Academics have used various methods to prove this point. Slate reported on a study by economists Ethan Kaplan and Sharon Mukand that examined political allegiances of Californians who turned 18 just before and after the Sept. 11 attacks. As the country reeled in the aftermath of terrorism, Americans became more conservative. The researchers found that young voters who registered after the attacks were more likely to become Republicans — and stay Republicans — than those who had sent in their voter registration forms prior to 9/11.
The “nature” side of this debate, on the other hand, argues that young people are typically more liberal and older people are more conservative. Anthropologist Avi Tuschman notes in a recent Bloomberg Businessweek article that it’s universal for people in their 20s to demonstrate higher levels of “openness,” which is associated with curiosity, a preference for variety and voting for candidates on the left. On the other hand, as young people age, their sense of “conscientiousness” increases, and that trait is associated with self-discipline, dutifulness and voting for more conservative candidates.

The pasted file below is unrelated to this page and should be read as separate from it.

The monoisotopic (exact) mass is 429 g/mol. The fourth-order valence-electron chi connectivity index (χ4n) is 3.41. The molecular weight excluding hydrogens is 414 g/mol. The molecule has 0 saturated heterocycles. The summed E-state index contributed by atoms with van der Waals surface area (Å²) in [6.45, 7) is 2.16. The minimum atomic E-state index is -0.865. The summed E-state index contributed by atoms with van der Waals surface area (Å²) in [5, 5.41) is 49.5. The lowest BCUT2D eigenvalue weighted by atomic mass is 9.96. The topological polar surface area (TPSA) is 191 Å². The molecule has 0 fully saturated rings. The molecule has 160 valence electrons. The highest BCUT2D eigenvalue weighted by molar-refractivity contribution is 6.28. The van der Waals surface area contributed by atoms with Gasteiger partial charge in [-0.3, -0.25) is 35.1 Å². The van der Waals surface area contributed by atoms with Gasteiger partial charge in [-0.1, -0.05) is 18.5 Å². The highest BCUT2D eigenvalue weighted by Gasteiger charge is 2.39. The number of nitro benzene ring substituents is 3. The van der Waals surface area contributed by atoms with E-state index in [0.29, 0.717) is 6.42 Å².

Of course, not everyone is the same. Age groups’ attitudes are still distributed across the political spectrum on a bell curve. “The entire curve, however, moves somewhat to the right during the mid-20s,” Tuschman writes.